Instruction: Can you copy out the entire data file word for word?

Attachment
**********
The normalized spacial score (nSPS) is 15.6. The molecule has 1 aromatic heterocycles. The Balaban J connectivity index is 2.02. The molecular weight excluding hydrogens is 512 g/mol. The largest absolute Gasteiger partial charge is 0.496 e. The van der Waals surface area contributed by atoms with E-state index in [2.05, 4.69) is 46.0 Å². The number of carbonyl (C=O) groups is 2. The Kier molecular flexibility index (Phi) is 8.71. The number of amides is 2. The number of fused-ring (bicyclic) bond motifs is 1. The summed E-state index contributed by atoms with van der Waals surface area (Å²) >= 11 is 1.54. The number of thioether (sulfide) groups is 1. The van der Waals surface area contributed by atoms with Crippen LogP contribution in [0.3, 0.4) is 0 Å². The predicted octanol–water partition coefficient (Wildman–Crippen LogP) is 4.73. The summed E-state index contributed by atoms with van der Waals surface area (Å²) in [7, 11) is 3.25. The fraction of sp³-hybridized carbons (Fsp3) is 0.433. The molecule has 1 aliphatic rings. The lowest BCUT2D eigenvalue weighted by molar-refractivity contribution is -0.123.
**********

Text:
The normalized spacial score (nSPS) is 15.6. The molecule has 1 aromatic heterocycles. The Balaban J connectivity index is 2.02. The molecular weight excluding hydrogens is 512 g/mol. The largest absolute Gasteiger partial charge is 0.496 e. The van der Waals surface area contributed by atoms with E-state index in [2.05, 4.69) is 46.0 Å². The number of carbonyl (C=O) groups is 2. The Kier molecular flexibility index (Phi) is 8.71. The number of amides is 2. The number of fused-ring (bicyclic) bond motifs is 1. The summed E-state index contributed by atoms with van der Waals surface area (Å²) >= 11 is 1.54. The number of thioether (sulfide) groups is 1. The van der Waals surface area contributed by atoms with Crippen LogP contribution in [0.3, 0.4) is 0 Å². The predicted octanol–water partition coefficient (Wildman–Crippen LogP) is 4.73. The summed E-state index contributed by atoms with van der Waals surface area (Å²) in [7, 11) is 3.25. The fraction of sp³-hybridized carbons (Fsp3) is 0.433. The molecule has 1 aliphatic rings. The lowest BCUT2D eigenvalue weighted by molar-refractivity contribution is -0.123.